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Beaching question...

Discussion in 'Pontoon Forum' started by Adam2012, Jan 19, 2014.

  1. bcpnick

    bcpnick Nick

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    I went out and bought one of those 3/4" thick horse mats. I found it a local farm supply store. It was 4' x 6' x 3/4" and it was around $50. Oh, and insanely heavy! I cut three strips off of it, each 8" wide. One for each pontoon. I then trimmed 3" off the length of each so that whoever sets the mats for me can easily figure out the spacing even if I'm drifting around off shore. By making an H shape out of the three mats, the two outer ones are perfectly spaced for my outside toons to be centered on each one. For the center one, they can fold the sideways mat in half and make a mark, then lay it down so they are all parallel. I think it will work great and they will store easily in the center storage. Thanks for the tip @oldrem3! I'm going to try it out on sandstone this weekend. :)

    Here are some shots from my driveway testing after chopping up the mats.

    The H formation to set the width of the outer mats:

    [​IMG]

    Now ready to beach:

    [​IMG]

    Very thick and strong rubber. Not very fun to cut. I may still drill holes in it to reduce overall weight and help it sink faster. 

    [​IMG]
     
    Last edited by a moderator: Aug 19, 2014
  2. oldredm3

    oldredm3 Well-Known Member

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    Ok, so you used a different mat than i did. I used the ones that are from Lowes and about same cost but have a lot of holes in them, My only concern with what you have is the width. I use all of mine especially on the 32" center toon...

    Let us know how this works out for you and if possible pics please. I am going to TR in a few weeks and will try to take some and post away....

    Boat safely!
     
  3. bcpnick

    bcpnick Nick

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    What size is that mat you use? And do you use three full size mats then? This one probably weighed a good 80+ pounds. Not easy to move until I sliced it up. I'll definitely report back after this weekend. 
     
  4. oldredm3

    oldredm3 Well-Known Member

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    Mine are like 4'x4' with a bunch of holes in it. The holes help it sink. Your full mat would be a lot heavier because its solid. My Wife can pick ours up whole. 

    I will try to get pics when i go to the lake second week of Sept and report back...

    Boat Safely!
     
  5. bcpnick

    bcpnick Nick

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    I will go check out what Home Depot/Lowes have to compare. Lighter sounds nicer. I used my heavy 8" strips on a 4 night trip recently. They worked well with a few quirks. The biggest problem was slippage, particularly on steeper slopes where I was basically just using them to tie the boat into. I'm thinking I might figure out a strap attachment so I can hook the tip of each mat onto the tip of each toon, then just line it up and tie it in. But before I go there, I'm going to go look into what you are using.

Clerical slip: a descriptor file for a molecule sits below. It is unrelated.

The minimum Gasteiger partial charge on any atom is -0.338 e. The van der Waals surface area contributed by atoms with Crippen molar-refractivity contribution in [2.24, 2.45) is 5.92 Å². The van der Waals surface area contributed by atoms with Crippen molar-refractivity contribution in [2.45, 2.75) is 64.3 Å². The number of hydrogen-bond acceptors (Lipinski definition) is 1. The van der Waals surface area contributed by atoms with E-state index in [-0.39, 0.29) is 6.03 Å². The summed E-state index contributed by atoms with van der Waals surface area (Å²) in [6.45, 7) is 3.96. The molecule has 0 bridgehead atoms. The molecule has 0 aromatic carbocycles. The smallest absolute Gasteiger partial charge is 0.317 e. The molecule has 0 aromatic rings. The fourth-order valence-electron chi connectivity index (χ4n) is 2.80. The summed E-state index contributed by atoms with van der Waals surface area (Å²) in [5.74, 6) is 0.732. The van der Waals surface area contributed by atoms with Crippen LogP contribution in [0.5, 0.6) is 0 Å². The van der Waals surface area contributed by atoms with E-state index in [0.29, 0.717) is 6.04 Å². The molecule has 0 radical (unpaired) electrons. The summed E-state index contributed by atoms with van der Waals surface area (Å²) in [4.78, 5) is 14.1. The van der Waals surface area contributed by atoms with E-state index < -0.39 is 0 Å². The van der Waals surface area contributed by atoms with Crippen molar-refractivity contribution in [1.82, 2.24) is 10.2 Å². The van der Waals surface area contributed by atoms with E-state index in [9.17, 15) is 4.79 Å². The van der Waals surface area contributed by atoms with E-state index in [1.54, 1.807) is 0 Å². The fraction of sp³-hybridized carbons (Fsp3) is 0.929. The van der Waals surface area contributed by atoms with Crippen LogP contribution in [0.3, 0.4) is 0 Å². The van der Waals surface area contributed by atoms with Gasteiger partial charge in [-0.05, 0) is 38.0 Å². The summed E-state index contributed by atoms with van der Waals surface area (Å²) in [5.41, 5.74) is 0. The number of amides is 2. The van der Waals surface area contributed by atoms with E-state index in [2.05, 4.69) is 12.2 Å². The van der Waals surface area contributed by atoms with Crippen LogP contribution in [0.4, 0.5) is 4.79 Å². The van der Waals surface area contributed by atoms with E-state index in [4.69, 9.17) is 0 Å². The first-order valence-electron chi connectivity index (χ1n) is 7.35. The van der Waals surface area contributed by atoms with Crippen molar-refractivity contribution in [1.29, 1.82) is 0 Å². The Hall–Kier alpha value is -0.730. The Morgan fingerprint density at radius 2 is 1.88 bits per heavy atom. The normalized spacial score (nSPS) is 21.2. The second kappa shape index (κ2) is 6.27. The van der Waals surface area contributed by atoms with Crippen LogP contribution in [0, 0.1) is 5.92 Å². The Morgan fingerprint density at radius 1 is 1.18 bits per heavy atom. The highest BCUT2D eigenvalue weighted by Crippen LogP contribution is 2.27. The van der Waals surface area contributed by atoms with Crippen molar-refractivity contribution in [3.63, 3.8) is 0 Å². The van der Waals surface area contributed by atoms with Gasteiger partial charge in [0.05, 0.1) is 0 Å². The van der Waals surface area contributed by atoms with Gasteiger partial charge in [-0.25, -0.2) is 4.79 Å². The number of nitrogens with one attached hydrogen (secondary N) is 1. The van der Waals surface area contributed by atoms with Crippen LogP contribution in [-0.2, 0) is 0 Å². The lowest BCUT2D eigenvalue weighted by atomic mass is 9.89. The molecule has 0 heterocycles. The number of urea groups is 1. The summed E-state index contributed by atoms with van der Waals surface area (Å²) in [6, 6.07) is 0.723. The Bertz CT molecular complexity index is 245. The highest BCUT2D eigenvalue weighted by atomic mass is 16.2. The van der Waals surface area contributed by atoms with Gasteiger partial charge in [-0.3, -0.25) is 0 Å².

The other thing I found out was that if you leave them half way in the water and take off for the day, waves might come along and help them into the lake. We left to three mats and came back to one. Fortunately they were quickly found in a foot or so of water just off shore. Here are some photos of our setup. The first camp was on solid slickrock, the second was on sand/dirt with some slickrock right underneath. The light was not great when I took these photos but you get the idea. 

    [​IMG]

    The starboard mat on this side was tough to pin down by the boat due to the uneven rock surface. Problem solved by building a rock cairn anchor and ratcheting that side into the shore. Otherwise the boat would lift on and off that mat and it would slowly slip down into the water. 

    [​IMG]

    The slickrock campsite. We never would have been able to camp here without the rubber mats. 

    [​IMG]

    The second campsite. Much easier to manage and still nice to protect from the dirt and rocks underneath. 

    [​IMG]
     
    Last edited by a moderator: Aug 25, 2014
    Spoiledrotten and oldredm3 like this.
  6. Link

    Link Moderator

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    Once again, great pics bcpnick.  I would think the mats are a PIA between stowing them and setting them.  Why wouldn't you just anchor in very shallow water and portage your gear to shore?  Could you anchor close enough so your dog ramp would still reach land?
     
  7. bcpnick

    bcpnick Nick

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    They are actually pretty easy to stow. I just lay them in the third tube storage. If I didn't have dogs, I might consider portaging, but I'd need to do it farther off shore than the ramp would allow and I like just walking on and off whenever I want. I'm doing a trip this weekend where I'll anchor just off shore at night, but that is mostly so I don't have to worry about a grizzly bear hopping on the boat. :)